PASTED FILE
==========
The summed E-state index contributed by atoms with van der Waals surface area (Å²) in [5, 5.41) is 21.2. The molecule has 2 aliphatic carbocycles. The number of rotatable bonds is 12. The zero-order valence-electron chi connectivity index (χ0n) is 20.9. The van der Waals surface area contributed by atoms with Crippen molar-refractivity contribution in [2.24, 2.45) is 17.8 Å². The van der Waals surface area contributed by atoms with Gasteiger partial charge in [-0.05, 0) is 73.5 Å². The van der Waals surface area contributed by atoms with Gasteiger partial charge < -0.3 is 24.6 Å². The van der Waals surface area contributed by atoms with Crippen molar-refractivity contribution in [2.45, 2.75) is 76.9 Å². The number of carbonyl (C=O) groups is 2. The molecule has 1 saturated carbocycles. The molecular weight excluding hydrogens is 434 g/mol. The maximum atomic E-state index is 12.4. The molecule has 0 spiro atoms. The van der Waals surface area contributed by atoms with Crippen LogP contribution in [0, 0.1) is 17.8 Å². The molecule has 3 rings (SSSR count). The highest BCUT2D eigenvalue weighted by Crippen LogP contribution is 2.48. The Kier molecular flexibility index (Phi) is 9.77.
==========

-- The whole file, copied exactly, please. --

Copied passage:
The summed E-state index contributed by atoms with van der Waals surface area (Å²) in [5, 5.41) is 21.2. The molecule has 2 aliphatic carbocycles. The number of rotatable bonds is 12. The zero-order valence-electron chi connectivity index (χ0n) is 20.9. The van der Waals surface area contributed by atoms with Crippen molar-refractivity contribution in [2.24, 2.45) is 17.8 Å². The van der Waals surface area contributed by atoms with Gasteiger partial charge in [-0.05, 0) is 73.5 Å². The van der Waals surface area contributed by atoms with Gasteiger partial charge < -0.3 is 24.6 Å². The van der Waals surface area contributed by atoms with Crippen molar-refractivity contribution in [2.45, 2.75) is 76.9 Å². The number of carbonyl (C=O) groups is 2. The molecule has 1 saturated carbocycles. The molecular weight excluding hydrogens is 434 g/mol. The maximum atomic E-state index is 12.4. The molecule has 0 spiro atoms. The van der Waals surface area contributed by atoms with Crippen LogP contribution in [0, 0.1) is 17.8 Å². The molecule has 3 rings (SSSR count). The highest BCUT2D eigenvalue weighted by Crippen LogP contribution is 2.48. The Kier molecular flexibility index (Phi) is 9.77.